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Viagra cures hamster jetlag

May 21, 2007 By Heidi Ledford This article courtesy of Nature News.

Little blue pill might help people shift their body clock forwards.

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It's a safe bet that most people who take sildenafil — better known under its commercial name, Viagra — aren't looking for a good night's rest. But it turns out that the 'little blue pill' commonly used to treat erectile dysfunction is also good for relieving some forms of jetlag. Well, at least in hamsters.

Diego Golombek and his colleagues at the National University of Quilmes in Buenos Aires, Argentina, injected hamsters with sildenafil and then pushed the animals' light/dark schedule ahead by six hours, roughly the equivalent of putting them on a plane from New York to Paris. Hamsters who'd had a dose of sildenafil adjusted their busy wheel-running schedules to the new light regime 50% faster, the team reports in Proceedings of the National Academy of Sciences1.

Although the results seem to provide relief to jetsetting hamsters, whether sildenafil will have the same effect in humans remains to be seen. If the drug does work in humans, it could be easier to use than melatonin, a hormone used to overcome jetlag that requires several doses to have a significant effect. Golombek's hamsters only needed a single dose of sildenafil to accelerate their adjustment to new time zones. But the drug was administered by injection and it isn't yet known whether taking one of those little blue pills will have the same effect.

And what about the other effects of sildenafil? In hamsters as in humans, sildenafil is, to use the parlance of the field, 'erectogenic'. But Golombek says the hamsters were able to adjust 33% faster to the six-hour time change at what is thought to be suberectogenic doses of the drug. Still, he admits, "We don't know if this will be true in humans."

No drug treatment to reset body clocks works well unless coupled with active exposure to the new light regime. "You still want to get out in the light in the morning and get active," says Martha Gillette, a neurobiologist at the University of Illinois, Urbana-Champaign. "That's still the first stimulus for phase resetting."

Pushed forwards

Sildenafil probably targets both erectile dysfunction and jetlag by boosting levels of a signalling compound known as cGMP. cGMP signals blood-vessel dilation as well as modulation of the body's internal clock in response to changes in light/dark cycles. Sildenafil acts by inhibiting an enzyme that breaks down cGMP, and Golombek found that hamsters treated with the drug accumulated twice as much cGMP in the region of the brain responsible for controlling the body's internal clock.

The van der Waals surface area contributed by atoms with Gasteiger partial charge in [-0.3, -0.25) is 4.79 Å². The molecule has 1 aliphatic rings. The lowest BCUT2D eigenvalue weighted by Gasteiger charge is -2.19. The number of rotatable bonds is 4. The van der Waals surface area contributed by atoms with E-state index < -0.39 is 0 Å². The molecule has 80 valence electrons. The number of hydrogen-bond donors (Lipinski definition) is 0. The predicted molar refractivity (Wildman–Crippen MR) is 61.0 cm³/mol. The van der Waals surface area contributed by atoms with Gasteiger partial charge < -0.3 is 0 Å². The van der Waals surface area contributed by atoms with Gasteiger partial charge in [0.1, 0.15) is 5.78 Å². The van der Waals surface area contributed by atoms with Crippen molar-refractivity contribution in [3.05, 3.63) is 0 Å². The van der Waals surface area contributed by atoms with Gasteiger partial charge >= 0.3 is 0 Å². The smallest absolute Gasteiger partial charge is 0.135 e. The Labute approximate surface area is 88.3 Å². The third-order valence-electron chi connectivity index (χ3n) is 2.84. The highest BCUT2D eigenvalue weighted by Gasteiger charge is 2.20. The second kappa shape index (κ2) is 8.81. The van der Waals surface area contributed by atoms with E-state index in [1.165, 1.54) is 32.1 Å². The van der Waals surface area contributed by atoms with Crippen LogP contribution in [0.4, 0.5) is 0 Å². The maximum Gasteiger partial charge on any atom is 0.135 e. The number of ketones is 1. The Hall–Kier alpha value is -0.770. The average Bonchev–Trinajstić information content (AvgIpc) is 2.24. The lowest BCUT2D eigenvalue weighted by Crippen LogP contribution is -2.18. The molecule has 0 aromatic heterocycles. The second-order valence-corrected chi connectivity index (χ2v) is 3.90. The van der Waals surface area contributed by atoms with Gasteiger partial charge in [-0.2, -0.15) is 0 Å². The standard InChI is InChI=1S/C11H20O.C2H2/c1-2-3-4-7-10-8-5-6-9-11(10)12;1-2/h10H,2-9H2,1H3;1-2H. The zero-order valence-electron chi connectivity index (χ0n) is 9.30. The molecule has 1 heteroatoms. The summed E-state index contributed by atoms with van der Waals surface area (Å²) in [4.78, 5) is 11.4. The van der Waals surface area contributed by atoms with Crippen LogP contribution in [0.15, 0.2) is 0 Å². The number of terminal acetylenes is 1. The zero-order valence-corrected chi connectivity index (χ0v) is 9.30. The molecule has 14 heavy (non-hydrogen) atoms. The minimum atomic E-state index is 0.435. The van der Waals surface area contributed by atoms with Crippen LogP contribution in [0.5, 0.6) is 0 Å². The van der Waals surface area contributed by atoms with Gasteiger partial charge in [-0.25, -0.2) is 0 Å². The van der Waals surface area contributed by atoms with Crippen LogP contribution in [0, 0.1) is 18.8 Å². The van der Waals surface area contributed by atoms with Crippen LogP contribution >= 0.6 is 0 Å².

Previous research has shown that cGMP is involved in setting the internal clock forward, as would be necessary when flying from west to east, but not in moving the clock back. That is supported by this study: hamsters that received the drug showed no improved adaptation when light/dark cycles were delayed by six hours.

Still, many people say it's that west-to-east trip that's particularly tough, says Golombek. "The human internal clock has a period which is slightly longer than 24 hours. When you fly eastward, you're making your day less than 24 hours, which is more difficult for the clock. If you fly westward, you've got a longer day and it's relatively easier for the clock to cope with that."

Out of synch

Jetlag is more than a nuisance; chronic jetlag has been linked to increases in heart disease, obesity, diabetes and even accelerated tumour growth. "When you disrupt the internal clock, you disrupt the synchrony among every process in your body," says Lance Kriegsfeld, a neurobiologist at the University of California, Berkeley. "When you're jetlagged, all your different rhythms catch up at a different rate to the new time zone," says Kriegsfeld. "They're out of synch relative to one another."

Kriegsfeld compares the result to a game of volleyball in which one player sets the ball, but no one is there to hit it.

At this point, it isn't clear whether sildenafil can successfully restore synchrony among all body processes, says Kriegsfeld. The fact that the hamsters have adjusted their running schedule suggests that the brain's central timekeeper has reset itself to the new regime. "But does everything else catch up?" Kriegsfeld asks. "Or are you pushing some things further out of phase with other processes?"

References

  1. Agostino P. V., Plano S. A. & Golombek D. A. Proc. Natl Acad. Sci. USA, doi:10.1073/pnas.0703388104 (2007).

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